Translation of laundress in Spanish:


lavandera, n.

Pronunciation /ˈlɔːndrəs//ˈlɔndrəs/


  • 1

    lavandera feminine
    • Almost all working free women of colour laboured in towns, as tavern-keepers and innkeepers, petty retailers, seamstresses, laundresses, and domestics.
    • In the Middle Ages the laundresses would drape the household sheets over lavender bushes to dry and to impart their fresh, clean scent.
    • Across the river a laundress scrubs clothes on the water-steps.
    • Careless of his duties, a herdsman in a saffron tunic plays his pipe to a young laundress delectable in suntan and ultramarine blue.
    • Many of them provided indispensable services as laundresses, cooks and nurses.
    • This is a migratory anecdote, a printed version of which appeared in England in 1631, where it was told about a laundress who had apparently hoarded money for provisions for her wake.
    • The life of London laundresses in the mid-19th century is a major theme in a new exhibition at The Women's Library.
    • Black women were signed on as nurses instead of laundresses or cooks only when they were to serve in all-black hospitals or relegated to nurse infectious white patients.
    • Records do show that free Black women served during the Civil War as nurses, laundresses and cooks.
    • As a laundress, she supported us until our financial situation improved.
    • Irish working class girls were viewed as drunken and feckless, only suitable to be housemaids or laundresses.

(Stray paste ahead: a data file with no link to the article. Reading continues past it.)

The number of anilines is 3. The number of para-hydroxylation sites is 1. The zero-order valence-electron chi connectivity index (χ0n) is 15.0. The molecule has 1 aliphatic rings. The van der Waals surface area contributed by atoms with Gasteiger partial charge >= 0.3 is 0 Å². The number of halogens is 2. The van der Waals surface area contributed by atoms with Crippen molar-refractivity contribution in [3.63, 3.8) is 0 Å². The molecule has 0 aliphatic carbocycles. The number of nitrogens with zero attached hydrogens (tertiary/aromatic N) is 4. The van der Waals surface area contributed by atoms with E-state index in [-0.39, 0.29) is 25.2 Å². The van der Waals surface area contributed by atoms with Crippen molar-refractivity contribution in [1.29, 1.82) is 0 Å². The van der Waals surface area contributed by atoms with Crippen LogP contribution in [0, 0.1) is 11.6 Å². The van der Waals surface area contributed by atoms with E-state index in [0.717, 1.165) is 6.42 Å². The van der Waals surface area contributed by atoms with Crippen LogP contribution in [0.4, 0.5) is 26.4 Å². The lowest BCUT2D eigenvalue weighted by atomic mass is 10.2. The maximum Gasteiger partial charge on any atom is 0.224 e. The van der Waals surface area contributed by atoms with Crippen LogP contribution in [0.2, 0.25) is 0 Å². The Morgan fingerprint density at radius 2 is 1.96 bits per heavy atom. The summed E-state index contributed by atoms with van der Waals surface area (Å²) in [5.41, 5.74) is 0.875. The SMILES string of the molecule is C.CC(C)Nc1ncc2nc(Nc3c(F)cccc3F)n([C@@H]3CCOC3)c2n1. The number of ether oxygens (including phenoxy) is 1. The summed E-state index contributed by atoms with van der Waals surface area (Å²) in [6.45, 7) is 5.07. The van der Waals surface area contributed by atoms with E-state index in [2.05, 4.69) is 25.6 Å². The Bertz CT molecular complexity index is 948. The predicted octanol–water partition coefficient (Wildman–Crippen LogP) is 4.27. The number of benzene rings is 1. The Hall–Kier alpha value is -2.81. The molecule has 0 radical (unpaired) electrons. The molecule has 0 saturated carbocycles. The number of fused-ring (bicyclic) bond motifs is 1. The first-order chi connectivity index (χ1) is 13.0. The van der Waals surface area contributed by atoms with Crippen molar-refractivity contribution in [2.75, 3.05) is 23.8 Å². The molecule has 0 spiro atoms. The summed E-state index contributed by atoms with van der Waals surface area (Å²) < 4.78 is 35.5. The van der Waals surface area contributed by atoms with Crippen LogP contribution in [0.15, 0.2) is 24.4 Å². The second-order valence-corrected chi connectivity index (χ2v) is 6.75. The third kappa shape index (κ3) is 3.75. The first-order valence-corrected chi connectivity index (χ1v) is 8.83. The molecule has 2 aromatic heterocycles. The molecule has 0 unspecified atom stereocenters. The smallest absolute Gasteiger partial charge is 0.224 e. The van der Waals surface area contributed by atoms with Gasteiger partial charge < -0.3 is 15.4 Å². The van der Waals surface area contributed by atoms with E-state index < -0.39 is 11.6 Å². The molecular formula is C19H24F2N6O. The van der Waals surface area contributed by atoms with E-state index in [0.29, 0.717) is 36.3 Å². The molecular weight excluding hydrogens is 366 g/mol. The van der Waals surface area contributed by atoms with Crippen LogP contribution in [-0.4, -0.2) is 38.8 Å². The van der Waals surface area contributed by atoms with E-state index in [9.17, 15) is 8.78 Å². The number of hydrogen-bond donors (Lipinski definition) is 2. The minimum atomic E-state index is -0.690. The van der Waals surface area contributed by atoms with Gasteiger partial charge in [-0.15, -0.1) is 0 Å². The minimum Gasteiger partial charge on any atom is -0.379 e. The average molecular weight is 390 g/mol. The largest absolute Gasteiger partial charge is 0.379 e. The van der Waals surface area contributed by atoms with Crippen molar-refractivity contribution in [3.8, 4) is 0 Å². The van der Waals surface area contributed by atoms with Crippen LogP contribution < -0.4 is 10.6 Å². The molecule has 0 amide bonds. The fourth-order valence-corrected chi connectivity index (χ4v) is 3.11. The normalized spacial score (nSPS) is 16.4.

• Looking out of the picture, presumably watching the cauldron as it boils more water, the laundress immerses clothes in a wooden tub frothed with over-running foam.
    • Among women, common occupations included servants and waitresses, and seamstresses or laundresses, with smaller groups of laborers and factory workers.
    • Because of their lowly social status and outspoken behavior, the reputation of laundresses in late eighteenth-century Spain was problematic at best.
    • Two laundresses had taken pity on her and had shown her the way since they were headed that direction anyway.
    • Concentrated primarily as laborers, teamsters, deliverymen, waiters, servants, maids and laundresses, they held many of the lowest paid and least skilled jobs in the city.
    • Katalyn was one of the many laundresses required to make an army camp work.
    • She thought of Maurice's shirts, the many she had seen pausing to help the laundresses.
    • He primarily painted the crew but like his laundresses, in no specifically individual way.
    • Brown points out that many of the bank's loyal supporters were laundresses.